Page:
However these are not tests for diagnosis of who knows what; I don’t know who is remembering what. It’s not the purpose of the quiz. The purpose is for long term memory not for assessment.

This is where they are stored…



There are four variations of GCSE lesson retrieval activities. As above, they have random questions as one type. I know which areas they lack confidence in or need reminding so I include them. I will also pick topics that connect to the topic of that lesson, if introducing new content.

For example, a lesson on the Trinity would include a few foundation questions such as:

  • What is the incarnation?
  • What does Genesis 1:1-3 say was present?
  • In John 1, what is the ‘Word’?
  • ’Who’ was present at the baptism of Jesus?

All of these pull together the key ideas of Jesus, God and the Holy Spirit, ready to explain the complex concept of the Trinity.

The second type of retrieval is keyword and keyword/quotation tests. See here for details of what these are.

Thirdly are short ‘exam questions’. We are lucky to have some simple 2 mark questions on our GCSE that require two correct answers. In the department we come up with a double sided A4 sheet of these questions. We mix them up to include topics from a long time ago, more recently, last week and last lesson. We deliberately include topics that we know students struggle to remember. We repeat these each time so they get a few closely-spaced repetitions to help embed them and then leave some time in-between the next time.

Finally, when we do exam questions we include a mixture of questions from previous topics to help students to remember how to apply their knowledge to the exam answer format. And of course, their year exams include a mixture of topics.

All of this IS revision. It is fully embedded into what we do every lesson. The students know what it is and why we’re doing it. I often remind them of this. They need to be clear that this is for their benefit in the long term.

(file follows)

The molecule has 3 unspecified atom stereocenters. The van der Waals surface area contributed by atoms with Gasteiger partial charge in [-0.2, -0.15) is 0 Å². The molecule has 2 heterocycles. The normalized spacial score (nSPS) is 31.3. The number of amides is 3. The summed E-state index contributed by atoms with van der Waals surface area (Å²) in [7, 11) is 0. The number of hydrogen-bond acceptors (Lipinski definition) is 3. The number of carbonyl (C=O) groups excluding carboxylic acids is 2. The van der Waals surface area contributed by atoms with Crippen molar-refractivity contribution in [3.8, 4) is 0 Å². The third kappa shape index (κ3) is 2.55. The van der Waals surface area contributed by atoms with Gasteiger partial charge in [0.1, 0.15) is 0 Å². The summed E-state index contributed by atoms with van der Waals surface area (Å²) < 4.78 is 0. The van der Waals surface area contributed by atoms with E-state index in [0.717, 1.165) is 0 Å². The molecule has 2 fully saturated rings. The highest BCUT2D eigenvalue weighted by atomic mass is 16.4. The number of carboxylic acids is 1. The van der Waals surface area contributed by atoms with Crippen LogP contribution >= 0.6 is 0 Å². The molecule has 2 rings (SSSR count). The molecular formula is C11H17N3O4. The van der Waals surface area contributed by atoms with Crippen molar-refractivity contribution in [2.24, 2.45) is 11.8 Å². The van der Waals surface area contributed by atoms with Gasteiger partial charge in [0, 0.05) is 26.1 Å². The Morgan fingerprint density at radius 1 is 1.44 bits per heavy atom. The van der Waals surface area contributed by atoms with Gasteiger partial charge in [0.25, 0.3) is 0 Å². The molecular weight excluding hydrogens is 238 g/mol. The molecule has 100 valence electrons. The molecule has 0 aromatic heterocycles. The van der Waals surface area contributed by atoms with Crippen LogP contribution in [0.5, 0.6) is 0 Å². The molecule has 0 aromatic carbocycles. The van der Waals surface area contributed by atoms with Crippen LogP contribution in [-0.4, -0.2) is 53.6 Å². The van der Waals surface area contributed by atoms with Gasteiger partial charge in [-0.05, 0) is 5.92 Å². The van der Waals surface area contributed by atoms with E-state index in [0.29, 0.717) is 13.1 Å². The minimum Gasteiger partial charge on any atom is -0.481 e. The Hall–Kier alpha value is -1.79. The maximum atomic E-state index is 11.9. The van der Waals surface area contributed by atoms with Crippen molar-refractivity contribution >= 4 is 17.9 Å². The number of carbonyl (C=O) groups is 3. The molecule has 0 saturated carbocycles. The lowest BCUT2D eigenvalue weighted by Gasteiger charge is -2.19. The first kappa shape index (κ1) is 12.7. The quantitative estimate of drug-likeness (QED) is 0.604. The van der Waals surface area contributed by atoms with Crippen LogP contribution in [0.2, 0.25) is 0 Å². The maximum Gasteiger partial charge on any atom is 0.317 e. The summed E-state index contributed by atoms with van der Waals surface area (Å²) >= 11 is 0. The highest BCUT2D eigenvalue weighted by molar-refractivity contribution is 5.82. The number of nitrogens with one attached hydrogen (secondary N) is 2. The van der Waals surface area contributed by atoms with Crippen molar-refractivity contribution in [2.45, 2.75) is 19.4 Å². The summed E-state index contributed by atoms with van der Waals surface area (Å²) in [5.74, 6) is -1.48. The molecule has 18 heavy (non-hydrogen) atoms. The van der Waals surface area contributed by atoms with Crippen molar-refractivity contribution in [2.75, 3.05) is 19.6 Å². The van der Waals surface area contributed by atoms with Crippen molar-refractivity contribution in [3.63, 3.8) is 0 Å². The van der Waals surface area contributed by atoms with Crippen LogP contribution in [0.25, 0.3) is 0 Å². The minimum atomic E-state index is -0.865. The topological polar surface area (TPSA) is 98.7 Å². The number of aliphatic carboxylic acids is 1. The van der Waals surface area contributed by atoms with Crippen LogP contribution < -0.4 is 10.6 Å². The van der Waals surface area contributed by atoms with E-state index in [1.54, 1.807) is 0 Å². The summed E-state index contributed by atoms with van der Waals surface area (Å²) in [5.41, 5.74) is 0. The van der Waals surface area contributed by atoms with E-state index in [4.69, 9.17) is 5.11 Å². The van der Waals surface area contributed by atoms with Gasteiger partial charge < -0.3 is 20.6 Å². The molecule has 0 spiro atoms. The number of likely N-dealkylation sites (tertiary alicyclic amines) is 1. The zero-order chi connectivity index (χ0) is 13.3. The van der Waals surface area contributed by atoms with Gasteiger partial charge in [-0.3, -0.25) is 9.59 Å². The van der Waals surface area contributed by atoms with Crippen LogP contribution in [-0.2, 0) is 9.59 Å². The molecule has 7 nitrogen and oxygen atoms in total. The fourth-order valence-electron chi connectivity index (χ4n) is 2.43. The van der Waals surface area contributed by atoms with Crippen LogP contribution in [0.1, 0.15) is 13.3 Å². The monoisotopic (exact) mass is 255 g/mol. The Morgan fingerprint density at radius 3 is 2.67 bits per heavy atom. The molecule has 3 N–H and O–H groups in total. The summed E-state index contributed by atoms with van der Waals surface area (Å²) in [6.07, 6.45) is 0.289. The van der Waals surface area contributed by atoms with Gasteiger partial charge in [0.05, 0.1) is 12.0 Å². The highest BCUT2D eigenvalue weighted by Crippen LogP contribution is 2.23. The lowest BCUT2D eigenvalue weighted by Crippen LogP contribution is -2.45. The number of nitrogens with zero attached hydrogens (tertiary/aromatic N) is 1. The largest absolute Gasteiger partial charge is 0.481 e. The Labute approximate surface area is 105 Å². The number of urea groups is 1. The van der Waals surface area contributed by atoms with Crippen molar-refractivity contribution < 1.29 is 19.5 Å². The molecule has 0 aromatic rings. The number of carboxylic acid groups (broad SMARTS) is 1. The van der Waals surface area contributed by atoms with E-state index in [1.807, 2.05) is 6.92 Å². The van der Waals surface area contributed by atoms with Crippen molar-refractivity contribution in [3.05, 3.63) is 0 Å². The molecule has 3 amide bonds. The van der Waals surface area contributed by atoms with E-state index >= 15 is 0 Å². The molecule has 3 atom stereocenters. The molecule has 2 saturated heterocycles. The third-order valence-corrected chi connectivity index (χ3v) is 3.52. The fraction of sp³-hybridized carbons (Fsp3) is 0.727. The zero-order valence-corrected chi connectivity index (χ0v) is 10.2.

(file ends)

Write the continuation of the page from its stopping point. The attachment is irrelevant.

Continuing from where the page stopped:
No revision

So, I never set students ‘revision’ for homework (we use quizzes instead) or really expect them to revise. I refuse to run any ‘revision’ sessions at the end of year 11. Instead, I offer my room on Thursday & Friday lunchtimes for ALL GCSE students from year 9-11 starting in September, to come and do some quizzing or to ask me a question but I will not be spoon feeding them or repeating lessons.

We teach them how they can do retrieval practice at home if they want to but I believe that we should plan our curriculum carefully based on the assumption that they won’t do this ( I know some people won’t like this but it’s the reality with some students. We can’t just pretend that they will do it).

I’m still advocating to ‘ditch revision’ as we know it and instead consider using considerable lesson time for retrieval practice to ensure that students have learnt and can remember what they’ve learnt in the long term.  Why wouldn’t you?

Carpenter, S. K., Cepeda, N. J., Rohrer, D., Kang, S. H., & Pashler, H. (2012). Using Spacing to Enhance Diverse Forms of Learning: Review of Recent Research and Implications for Instruction. Educational Psychology Review, 24(3), 369-378. doi:10.1007/s10648-012-9205-z

2 thoughts on “Why a third of every lesson is retrieval practice

  1. Pingback: Retrieval Practice: Blog – teachingandlearningblog

  2. Pingback: A collection of retrieval practice research and resources … – Love To Teach